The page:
TF: Can you tell us more about how has the fanbase organised itself against the proposed name change?
Ian (City Independent): By a quirk of fate, fanzines, supporter groups and organisations had got together for the first time as a collective just months earlier, after West Yorkshire Police decide to ‘bubble’ our massively important away fixture at Huddersfield on the way to promotion. We lost that battle, but eventually won the war, after a sustained campaign which involved MPs and the PCC – plus a review of the case from Northumbria Police – deemed Hull City fans had been unfairly treated and an apology was issued. When first wind arrived about the name change, the contacts between the groups were already in place and were very quickly and easily rekindled to unite and duly form the ‘No to Hull Tigers’ campaign group.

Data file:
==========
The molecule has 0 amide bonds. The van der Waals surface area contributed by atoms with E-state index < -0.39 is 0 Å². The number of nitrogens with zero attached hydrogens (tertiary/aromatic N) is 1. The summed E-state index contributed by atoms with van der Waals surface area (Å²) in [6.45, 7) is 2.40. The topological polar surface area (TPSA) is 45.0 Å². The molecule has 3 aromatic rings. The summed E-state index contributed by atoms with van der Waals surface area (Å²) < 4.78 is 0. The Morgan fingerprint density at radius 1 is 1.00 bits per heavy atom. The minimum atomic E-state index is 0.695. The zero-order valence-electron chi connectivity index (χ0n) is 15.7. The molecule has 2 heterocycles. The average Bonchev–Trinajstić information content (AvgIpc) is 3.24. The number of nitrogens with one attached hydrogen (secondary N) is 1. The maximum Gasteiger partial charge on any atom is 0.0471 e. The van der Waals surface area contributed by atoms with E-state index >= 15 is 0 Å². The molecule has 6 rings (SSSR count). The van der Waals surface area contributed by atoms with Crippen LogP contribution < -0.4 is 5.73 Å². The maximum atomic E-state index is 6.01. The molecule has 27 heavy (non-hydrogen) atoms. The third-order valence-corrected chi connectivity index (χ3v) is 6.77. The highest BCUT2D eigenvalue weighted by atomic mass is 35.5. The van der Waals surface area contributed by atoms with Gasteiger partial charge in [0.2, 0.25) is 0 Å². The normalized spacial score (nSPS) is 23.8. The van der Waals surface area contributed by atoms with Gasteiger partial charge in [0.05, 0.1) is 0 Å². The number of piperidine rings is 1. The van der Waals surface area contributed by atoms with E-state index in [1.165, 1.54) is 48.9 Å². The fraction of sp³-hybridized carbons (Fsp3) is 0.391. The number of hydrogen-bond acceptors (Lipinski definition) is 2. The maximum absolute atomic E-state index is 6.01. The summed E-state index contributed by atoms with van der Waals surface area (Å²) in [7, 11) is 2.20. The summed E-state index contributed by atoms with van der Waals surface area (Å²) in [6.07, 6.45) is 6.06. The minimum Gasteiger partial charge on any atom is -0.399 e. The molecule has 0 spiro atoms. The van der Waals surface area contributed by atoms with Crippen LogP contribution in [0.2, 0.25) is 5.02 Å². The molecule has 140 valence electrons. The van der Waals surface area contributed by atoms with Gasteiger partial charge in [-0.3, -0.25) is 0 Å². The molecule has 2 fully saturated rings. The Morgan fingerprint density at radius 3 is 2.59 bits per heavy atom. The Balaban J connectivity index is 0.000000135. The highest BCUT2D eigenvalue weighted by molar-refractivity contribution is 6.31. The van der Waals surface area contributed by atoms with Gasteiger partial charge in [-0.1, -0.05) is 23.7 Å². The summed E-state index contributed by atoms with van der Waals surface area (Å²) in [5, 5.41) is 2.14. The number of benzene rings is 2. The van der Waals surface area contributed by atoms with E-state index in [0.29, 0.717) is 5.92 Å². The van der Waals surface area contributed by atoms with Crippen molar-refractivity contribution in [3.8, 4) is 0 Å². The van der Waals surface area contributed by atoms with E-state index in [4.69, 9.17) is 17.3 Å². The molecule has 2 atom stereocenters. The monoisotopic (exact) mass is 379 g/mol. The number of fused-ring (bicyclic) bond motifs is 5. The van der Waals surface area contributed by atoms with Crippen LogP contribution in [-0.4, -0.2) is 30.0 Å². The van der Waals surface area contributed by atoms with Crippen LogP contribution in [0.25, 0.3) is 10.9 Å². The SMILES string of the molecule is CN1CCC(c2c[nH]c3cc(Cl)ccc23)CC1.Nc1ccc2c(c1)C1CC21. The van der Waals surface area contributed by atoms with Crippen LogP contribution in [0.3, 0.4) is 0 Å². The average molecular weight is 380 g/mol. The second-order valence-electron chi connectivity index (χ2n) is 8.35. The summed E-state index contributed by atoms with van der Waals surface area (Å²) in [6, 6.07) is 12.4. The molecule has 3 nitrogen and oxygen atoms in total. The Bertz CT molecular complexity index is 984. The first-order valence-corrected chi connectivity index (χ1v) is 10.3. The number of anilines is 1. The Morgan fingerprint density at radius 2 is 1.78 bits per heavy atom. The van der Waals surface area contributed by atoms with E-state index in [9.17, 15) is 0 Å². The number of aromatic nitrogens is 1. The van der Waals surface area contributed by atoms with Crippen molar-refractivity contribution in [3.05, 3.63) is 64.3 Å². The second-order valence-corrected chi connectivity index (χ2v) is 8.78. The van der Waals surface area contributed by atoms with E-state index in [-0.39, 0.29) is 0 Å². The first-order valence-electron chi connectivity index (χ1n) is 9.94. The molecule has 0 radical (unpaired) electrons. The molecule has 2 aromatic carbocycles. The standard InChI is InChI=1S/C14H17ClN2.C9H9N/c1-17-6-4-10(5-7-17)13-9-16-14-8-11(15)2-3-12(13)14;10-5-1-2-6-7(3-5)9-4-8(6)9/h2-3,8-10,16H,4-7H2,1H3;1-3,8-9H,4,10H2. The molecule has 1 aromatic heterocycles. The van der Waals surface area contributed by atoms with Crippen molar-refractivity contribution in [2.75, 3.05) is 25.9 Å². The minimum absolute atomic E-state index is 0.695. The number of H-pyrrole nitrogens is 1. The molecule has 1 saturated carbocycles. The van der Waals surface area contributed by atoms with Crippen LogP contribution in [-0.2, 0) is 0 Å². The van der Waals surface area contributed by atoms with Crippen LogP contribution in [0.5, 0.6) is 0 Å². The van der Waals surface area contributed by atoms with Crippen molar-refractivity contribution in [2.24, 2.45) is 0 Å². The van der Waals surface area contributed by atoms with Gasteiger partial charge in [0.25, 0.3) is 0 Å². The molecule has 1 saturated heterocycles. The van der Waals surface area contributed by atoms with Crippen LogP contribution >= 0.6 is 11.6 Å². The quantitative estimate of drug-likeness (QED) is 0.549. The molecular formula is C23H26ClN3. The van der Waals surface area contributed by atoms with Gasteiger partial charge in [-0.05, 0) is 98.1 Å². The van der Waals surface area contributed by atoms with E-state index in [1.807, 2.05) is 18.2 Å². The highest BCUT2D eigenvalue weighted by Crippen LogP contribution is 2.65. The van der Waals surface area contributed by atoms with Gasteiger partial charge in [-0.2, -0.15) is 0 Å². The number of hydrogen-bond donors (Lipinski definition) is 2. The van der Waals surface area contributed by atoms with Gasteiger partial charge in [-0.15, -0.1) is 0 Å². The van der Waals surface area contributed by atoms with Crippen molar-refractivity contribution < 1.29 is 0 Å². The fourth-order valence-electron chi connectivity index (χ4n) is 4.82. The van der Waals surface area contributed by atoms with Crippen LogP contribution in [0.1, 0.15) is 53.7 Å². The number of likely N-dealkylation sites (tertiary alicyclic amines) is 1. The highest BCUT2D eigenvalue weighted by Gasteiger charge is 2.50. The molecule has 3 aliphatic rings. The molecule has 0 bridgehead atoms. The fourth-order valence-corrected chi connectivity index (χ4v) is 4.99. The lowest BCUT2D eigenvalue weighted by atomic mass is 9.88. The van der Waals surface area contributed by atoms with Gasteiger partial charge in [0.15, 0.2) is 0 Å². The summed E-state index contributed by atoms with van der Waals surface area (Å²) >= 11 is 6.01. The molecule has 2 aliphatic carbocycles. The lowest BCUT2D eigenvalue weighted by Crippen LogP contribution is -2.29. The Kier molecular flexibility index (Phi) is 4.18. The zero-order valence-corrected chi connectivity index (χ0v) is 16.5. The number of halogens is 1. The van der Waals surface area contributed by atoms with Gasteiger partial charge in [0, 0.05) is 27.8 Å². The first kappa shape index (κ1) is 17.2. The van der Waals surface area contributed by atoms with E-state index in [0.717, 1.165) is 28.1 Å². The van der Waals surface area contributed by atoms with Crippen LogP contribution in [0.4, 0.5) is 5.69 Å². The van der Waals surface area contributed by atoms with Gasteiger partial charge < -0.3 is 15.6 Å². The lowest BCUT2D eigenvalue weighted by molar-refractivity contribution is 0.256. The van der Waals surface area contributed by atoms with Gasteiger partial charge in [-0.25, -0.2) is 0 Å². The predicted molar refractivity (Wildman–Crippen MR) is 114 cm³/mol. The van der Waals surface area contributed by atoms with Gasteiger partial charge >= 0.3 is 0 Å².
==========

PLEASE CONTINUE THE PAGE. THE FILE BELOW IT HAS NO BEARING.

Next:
TF: If such a name change came about, what is the potential for a City of Hull FC?
Ian (City Independent): A phoenix club is not out of the question, but it really is too early to speculate on such a prospect becoming a reality. Every poll has come out against the name change and City Till We Die (the campaign group against) have got the Premier League, the Football Supporters Federation, Supporters Direct and the East Riding County FA on side. All stakeholders have now presented their case to the FA as part of their ongoing consultation process, but it is unlikely anything further will be made public until April at the earliest. Hopefully, with the weight of support we’ve received which includes a 15,000 strong petition, 30,000 leafleted fans, 10,000 ‘No to Hull Tigers’ postcards hitting the FA, 12,000 badges and 4,500 signatures on our giant ‘City Till We Die’ flag, we’re hopeful common sense will prevail. You can read more about the campaign and sign the petition here, because if it can happen to our club, it could happen to yours, unless we can influence the FA – see the petition